I often mention Twitter in my blog or refer to people I have met through the social network. That’s because Twitter opens a world of opportunities, not only to meet like-minded people (foodies, coffee lovers, photographers), but also taste new foods and discovering little hidden gems, like the Coming Soon Coffee pop-up in Barbican.
Coming Soon is a specialist, experimental Pop-Up Coffee bar absolutely focused on quality and the essence of coffee. A collaboration with Exhibit Galleries, we are offering courses and workshops alongside our careful attention to the craft. Happiness in a cup.
By chance, a couple of weeks ago I started following Hoi Chi Ng on Twitter and shortly after he invited me to visit Coming Soon, so yesterday I walked the short distance from my office in Farringdon and spent an hour tasting espressos and chatting about coffee.
From Tuesday to Friday, Coming Soon operates a limited opening time of 8-9.30am and 1-2pm. It’s tricky for some people to visit at these times, but luckily it works well for me as I work nearby and can pop in before work for a breakfast cappuccino or during breaks for a post-lunch espresso. It’s also open on Saturday from 10am to 4pm, so no excuses!
Coming Soon is located inside Exhibit gallery/studio, a narrow and long space selling books and furniture pieces. There is a big front window where you can sit at the wooden bar looking outside at the busy Goswell Road. The light coming through the café is amazing, even in London on a cloudy day. As a photographer, I am always looking for good light as it makes my job so much easier and the results much better!
Coming Soon uses single origin coffee (ie. with a single known geographical origin) rather than blends of different beans. With single-origins you can understand more about coffee flavours as you get the specific taste of a single farm or country. Traditionally, single origins are used in filter coffee, whereas espresso is made with blends. These are best to achieve the sweetness, aromatics and smoothness desired in espresso. Yesterday I tasted coffee from Coffee Libre El Salvador and Hasbean Bolivian.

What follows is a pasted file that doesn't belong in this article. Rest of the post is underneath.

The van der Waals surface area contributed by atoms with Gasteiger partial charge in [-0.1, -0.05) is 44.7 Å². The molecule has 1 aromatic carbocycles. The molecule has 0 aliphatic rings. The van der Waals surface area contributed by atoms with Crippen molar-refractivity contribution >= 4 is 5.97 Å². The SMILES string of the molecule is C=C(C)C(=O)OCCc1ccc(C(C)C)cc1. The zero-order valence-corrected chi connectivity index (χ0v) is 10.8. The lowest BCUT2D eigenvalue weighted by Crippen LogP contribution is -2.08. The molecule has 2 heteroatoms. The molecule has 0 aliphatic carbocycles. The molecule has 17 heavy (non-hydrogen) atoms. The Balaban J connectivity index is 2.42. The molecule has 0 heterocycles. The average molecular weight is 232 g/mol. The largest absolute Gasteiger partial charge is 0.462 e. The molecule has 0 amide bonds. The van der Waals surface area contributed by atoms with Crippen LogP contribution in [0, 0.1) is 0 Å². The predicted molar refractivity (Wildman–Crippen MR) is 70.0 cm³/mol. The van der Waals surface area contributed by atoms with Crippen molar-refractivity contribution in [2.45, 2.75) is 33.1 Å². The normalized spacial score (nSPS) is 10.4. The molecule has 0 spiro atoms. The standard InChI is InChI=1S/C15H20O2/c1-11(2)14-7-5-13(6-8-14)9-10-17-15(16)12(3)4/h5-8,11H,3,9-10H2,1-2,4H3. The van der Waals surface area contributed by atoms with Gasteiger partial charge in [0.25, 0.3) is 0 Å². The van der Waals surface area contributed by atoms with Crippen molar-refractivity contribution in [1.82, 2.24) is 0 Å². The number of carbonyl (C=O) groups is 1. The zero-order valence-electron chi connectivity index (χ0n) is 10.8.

Espresso Making for Dummies.
As my experience in coffee-making is very limited to Bialetti Moka, I asked Hoi to explain me the basic steps of how to get a (good) cup of espresso using a spring lever machine like the Bosco.
According to Coffee Research, the way to the perfect espresso starts with a quality blend and light roast that will preserve the aroma and sugars. Then it’s time for the barista to grind the coffee and tamp it. Hoi uses two different grinders and freshly grinds the beans whenever someone orders an espresso and only what is necessary for one shot. This is essential to achieve peak flavours.
The coffee is then tamped, the excess is brushed off and the tamper weighed before locking it in the espresso machine. During the pre-infusion, the hot water from the machine penetrates evenly into the coffee tamper. This stage is followed by the brewing, when the water is released and it falls through the tamper and into the cup.
A long study goes into finding the right extraction time, ie. the time during which the espresso machine lever is pulled down. In the modern electric machines, you simply press a button to start the water and the extraction time is pre-set. In the Bosco machine, as it is fully manual, you need to pull down the lever (putting extra care not to let it go and hit your chin!) and hold it down until you’ve extracted the right amount of coffee. For example, to make a ristretto you will choose a short extraction time as you want to get a short espresso with a stronger taste.
Sorry for getting a bit technical there, but I find it’s important to understand how much work goes behind a cup of espresso. I never used to put any attention in this or think that a barista requires so much study and training! It makes me appreciate coffee even more!
I love these photos from Coming Soon as they represent the warm and welcoming atmosphere of the place! If you are a coffee lover, you should definitely come here!